On a daily basis, how often do you use a credit card? What about a chipped debit card? Have you ever wondered what your card goes through to pay for a transaction?
Let’s shed some light on the industry, starting with the basics.
Credit card transactions begin with authorization followed by settlement. During each stage, different fees are incurred. Each step has the potential to go awry, sticking either the consumer or merchant with high fees or loss of sales. Cardholders, merchants, acquiring banks, issuing banks, and card associations are all playing their roles in credit card transactions. We’ll break it down step-by-step.
First, the cardholder. If you have plastic in your wallet, you are a cardholder. Basically this means that you are the owner of a credit or debit card from a card issuing bank. In place of cash, the cardholder presents this form of currency to make a purchase.
Second, the merchant. The merchant is a business that either provides a service or sells goods. Since cash is no longer king, plastic is accepted as readily in most retail locations and service providers.
Third, the acquiring bank. In a nutshell, the acquiring bank is known as the “merchant’s bank” because they join forces to create merchant accounts. These merchant accounts allow the merchants to accept credit/debit cards. These banks must be registered members of the major card associations, such as Mastercard or Visa. The acquiring bank is responsible for depositing the funds from credit/debit sales in the business’ account. An important note for acquiring banks – often times, a third-party ISO or MSP is contracted out by these banks to oversee the daily functions and activities of the merchant accounts. Merchants will often go directly to their designated ISO or MSP instead of their bank when they need assistance, as these third parties are much more customer-service oriented than the banks.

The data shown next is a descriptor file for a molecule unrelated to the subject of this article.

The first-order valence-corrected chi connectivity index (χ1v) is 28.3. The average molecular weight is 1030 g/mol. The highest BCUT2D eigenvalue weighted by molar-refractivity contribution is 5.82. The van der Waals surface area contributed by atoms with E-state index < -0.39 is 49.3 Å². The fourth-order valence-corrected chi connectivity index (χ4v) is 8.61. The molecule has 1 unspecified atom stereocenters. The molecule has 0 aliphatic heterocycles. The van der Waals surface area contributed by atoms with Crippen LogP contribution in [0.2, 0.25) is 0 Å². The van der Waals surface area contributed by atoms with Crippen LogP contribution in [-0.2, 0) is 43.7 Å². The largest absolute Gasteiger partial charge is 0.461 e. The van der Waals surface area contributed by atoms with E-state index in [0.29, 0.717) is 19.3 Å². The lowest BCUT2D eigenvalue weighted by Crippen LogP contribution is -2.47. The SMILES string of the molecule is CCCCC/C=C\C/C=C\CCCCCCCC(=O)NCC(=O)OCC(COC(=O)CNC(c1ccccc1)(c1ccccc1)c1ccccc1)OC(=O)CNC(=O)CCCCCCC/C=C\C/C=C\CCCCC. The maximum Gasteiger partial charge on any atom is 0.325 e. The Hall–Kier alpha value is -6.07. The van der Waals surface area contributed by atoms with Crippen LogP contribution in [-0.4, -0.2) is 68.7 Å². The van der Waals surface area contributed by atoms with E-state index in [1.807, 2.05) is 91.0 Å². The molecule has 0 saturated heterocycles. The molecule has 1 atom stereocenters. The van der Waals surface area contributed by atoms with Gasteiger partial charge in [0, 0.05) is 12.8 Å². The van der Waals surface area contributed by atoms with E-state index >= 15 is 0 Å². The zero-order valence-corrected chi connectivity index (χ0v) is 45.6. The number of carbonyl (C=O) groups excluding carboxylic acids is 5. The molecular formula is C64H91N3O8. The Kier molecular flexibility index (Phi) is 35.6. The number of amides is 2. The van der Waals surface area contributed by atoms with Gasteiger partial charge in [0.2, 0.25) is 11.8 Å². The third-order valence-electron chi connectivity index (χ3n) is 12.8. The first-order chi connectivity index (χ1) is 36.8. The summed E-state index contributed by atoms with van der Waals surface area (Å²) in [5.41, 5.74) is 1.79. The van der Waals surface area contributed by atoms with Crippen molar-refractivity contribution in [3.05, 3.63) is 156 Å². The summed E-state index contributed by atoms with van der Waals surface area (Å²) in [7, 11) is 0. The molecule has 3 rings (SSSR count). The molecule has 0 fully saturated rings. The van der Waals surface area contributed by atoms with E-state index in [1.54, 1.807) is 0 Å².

Fourth, the issuing bank. You may be familiar with this term, because this is the bank that issued your credit or debit card. When you make a payment, the issuing bank pays the acquiring banks. Depending on the type of card you’re using, your funds directly reflect the transaction (debit) or you agree to repay at a later date (credit).
Lastly, the card associations. Visa and Mastercard themselves do not issue credit cards, they do not function as banks, and they have nothing to do with the creation of merchant accounts. Sound confusing? Let’s break it down – Visa and Mastercard act as guardians for their brands. While acting as guardians for their brands, they also govern ISO’s, MSP, and financial institutions. These entities all work together to sustain credit card processing. Another responsibility for card associations? Overseeing interchange fees and qualification guidelines (we’ll get into interchange fees another time). The associations must also act as arbitration between acquiring and issuing banks, promote the card network as well as their own brand. And yes, you guessed it; they’re in it to make a profit as well.